An A-Z Guide Of Worldwide Postal Codes


Sending parcels is a doddle – right? You’ve got your packaging sorted, now all you need is your postal address: except you’re sending your mail overseas, and this international postal code you’re expected to use is laid out in a completely different postal system to what you’re used to. For example – what the heck is a zip code?!

Thankfully Parcel2Go is here to the rescue: compiling the globe’s most posted destinations in one easy-to-read guide. Get ready for a round-the-world trip in understanding postal codes, and become an expert in international shipping – and remember to ALWAYS write the name of the country at the bottom of each address!

  • Australia.

Comprising of six lines, the layout should look like this:

Top line – name,

Second line – house/building number, street name

Third line – town name

Fourth line – city

Fifth line – territory abbreviation (ie Queensland would read as QLD)

Last line – four digit postcode

  • Brazil.

Again comprising of six lines, the layout should look like this:

Top line – name,

Second line – street name, sector, quadra, block and/or floor,

Third line – town/district

Fourth line - city

Fifth line – city/state abbreviation (ie São Paulo would read as SP)

Last line – eight digit postcode

  • Canada.

Consisting of five lines, the layout should look like this:

Top line – name,

Second line – house/building number and street name

Third line – municipality (town/city)

Fourth line – province/territory abbreviation (ie Ontario would read as ON)

Fifth line – postcode (consisting of three digits and three letters)

  • China.

Usually written with seven lines, the layout should look like this:

First line – name,

Second line – building name/house number,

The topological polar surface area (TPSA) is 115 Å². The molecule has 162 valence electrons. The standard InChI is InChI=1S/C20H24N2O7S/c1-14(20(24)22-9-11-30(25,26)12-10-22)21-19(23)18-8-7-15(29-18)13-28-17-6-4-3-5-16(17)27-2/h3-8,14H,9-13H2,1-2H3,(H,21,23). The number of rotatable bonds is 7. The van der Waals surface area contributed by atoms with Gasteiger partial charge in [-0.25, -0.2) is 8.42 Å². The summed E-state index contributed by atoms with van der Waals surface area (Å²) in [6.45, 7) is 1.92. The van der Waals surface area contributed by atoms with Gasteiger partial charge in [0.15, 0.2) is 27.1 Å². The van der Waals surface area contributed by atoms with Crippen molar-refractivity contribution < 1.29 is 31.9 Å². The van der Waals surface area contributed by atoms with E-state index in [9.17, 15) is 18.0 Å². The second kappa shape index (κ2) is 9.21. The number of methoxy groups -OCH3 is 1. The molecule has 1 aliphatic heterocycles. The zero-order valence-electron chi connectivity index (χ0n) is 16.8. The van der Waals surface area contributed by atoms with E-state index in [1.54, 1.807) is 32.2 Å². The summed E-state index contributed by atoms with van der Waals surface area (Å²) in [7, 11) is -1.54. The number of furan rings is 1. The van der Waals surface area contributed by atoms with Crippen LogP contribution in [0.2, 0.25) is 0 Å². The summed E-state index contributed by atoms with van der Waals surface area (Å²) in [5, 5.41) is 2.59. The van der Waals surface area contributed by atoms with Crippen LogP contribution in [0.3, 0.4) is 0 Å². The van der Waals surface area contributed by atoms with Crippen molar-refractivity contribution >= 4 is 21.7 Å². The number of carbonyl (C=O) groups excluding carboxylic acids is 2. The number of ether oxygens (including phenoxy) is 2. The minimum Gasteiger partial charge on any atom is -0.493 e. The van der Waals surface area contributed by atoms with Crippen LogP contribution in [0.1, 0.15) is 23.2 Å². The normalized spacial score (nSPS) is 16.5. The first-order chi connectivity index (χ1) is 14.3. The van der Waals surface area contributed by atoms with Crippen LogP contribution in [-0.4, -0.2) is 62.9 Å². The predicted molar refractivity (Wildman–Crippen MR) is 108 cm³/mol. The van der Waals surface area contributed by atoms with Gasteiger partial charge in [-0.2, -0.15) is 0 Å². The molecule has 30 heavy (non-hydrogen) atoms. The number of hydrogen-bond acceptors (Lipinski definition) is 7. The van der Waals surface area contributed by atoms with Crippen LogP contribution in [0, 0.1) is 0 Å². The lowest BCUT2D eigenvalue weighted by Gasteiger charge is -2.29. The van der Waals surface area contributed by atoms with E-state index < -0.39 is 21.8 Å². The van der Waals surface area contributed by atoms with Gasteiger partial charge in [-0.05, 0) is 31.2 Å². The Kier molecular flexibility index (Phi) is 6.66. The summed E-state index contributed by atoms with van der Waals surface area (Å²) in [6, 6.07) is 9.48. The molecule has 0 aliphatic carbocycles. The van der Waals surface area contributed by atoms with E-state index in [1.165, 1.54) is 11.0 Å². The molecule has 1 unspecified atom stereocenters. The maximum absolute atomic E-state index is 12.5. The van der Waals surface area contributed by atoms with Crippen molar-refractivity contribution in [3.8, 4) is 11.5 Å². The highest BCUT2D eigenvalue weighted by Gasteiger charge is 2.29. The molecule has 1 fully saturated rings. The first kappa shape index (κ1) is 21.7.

Third line – street name,

Fourth line – locality,

Fifth line – city/district,

Sixth line – province/territory,

Last line – six digit postcode


  • Europe.

Comprising of three lines, the format be as follows:

Top line – name,

Middle line – street name, house number,

Last line – state/territory abbreviation

When posting to France, the addressee’s surname should be written in capital letters

When posting to Germany, ensure the postcode features five digits

When posting to Republic of Ireland, remember that only Dublin has postcodes

When posting to Spain, the province should be featured in brackets after the town

  • India.

Usually written with six lines, the layout should look like this:

Top line – name,

Second line – building name/house number,

Third line – street name,

Fourth line – locality,

Fifth line – city

Last line – six digit postcode

  • Israel.

Usually written with six lines, the layout should look like this:

First line – name,

Second line – building name/house number,

Third line - street name,

Fourth line – locality and/or city

Last line – five digit postcode

Any post to localities within the Palestinian Authority should display the full address, with the words ‘via Israel’ added at the bottom of the address

  • Japan.

The address is typically written with seven lines:

Top line – name,

Second line – building name/house number,

Third line - street name,

Fourth line - locality

Fifth line – city,

Sixth line – province/territory

Last line – seven digit postcode